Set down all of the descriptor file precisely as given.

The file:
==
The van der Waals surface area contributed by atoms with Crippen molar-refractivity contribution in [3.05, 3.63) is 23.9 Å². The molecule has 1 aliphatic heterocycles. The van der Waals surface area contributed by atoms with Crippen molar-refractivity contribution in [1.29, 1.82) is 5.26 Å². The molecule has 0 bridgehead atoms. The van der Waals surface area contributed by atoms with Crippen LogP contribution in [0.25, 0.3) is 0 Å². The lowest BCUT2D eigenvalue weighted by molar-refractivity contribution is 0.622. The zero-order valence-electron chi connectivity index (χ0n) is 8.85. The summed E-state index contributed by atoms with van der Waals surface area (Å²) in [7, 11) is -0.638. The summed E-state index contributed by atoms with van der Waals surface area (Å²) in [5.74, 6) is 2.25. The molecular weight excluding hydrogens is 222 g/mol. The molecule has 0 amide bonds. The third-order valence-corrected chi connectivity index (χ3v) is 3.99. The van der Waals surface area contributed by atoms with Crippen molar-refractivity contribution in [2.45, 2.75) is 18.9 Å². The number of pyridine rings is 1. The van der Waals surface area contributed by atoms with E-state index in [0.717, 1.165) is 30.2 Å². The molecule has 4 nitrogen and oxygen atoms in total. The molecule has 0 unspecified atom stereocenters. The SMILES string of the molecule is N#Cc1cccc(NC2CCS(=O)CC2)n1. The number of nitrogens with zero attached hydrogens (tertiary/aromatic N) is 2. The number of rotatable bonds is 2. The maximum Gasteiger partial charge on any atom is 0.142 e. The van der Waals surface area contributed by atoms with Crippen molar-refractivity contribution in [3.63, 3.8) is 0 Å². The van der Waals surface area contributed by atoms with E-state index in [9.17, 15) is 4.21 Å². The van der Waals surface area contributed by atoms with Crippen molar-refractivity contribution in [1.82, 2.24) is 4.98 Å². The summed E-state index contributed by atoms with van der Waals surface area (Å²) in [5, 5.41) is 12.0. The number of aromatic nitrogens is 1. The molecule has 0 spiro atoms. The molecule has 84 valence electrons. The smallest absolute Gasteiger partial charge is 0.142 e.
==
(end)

The van der Waals surface area contributed by atoms with Crippen molar-refractivity contribution in [3.05, 3.63) is 23.9 Å². The molecule has 1 aliphatic heterocycles. The van der Waals surface area contributed by atoms with Crippen molar-refractivity contribution in [1.29, 1.82) is 5.26 Å². The molecule has 0 bridgehead atoms. The van der Waals surface area contributed by atoms with Crippen LogP contribution in [0.25, 0.3) is 0 Å². The lowest BCUT2D eigenvalue weighted by molar-refractivity contribution is 0.622. The zero-order valence-electron chi connectivity index (χ0n) is 8.85. The summed E-state index contributed by atoms with van der Waals surface area (Å²) in [7, 11) is -0.638. The summed E-state index contributed by atoms with van der Waals surface area (Å²) in [5.74, 6) is 2.25. The molecular weight excluding hydrogens is 222 g/mol. The molecule has 0 amide bonds. The third-order valence-corrected chi connectivity index (χ3v) is 3.99. The van der Waals surface area contributed by atoms with Crippen molar-refractivity contribution in [2.45, 2.75) is 18.9 Å². The number of pyridine rings is 1. The van der Waals surface area contributed by atoms with E-state index in [0.717, 1.165) is 30.2 Å². The molecule has 4 nitrogen and oxygen atoms in total. The molecule has 0 unspecified atom stereocenters. The SMILES string of the molecule is N#Cc1cccc(NC2CCS(=O)CC2)n1. The number of nitrogens with zero attached hydrogens (tertiary/aromatic N) is 2. The number of rotatable bonds is 2. The maximum Gasteiger partial charge on any atom is 0.142 e. The van der Waals surface area contributed by atoms with Crippen molar-refractivity contribution in [3.63, 3.8) is 0 Å². The van der Waals surface area contributed by atoms with E-state index in [9.17, 15) is 4.21 Å². The van der Waals surface area contributed by atoms with Crippen molar-refractivity contribution in [1.82, 2.24) is 4.98 Å². The summed E-state index contributed by atoms with van der Waals surface area (Å²) in [5, 5.41) is 12.0. The number of aromatic nitrogens is 1. The molecule has 0 spiro atoms. The molecule has 84 valence electrons. The smallest absolute Gasteiger partial charge is 0.142 e.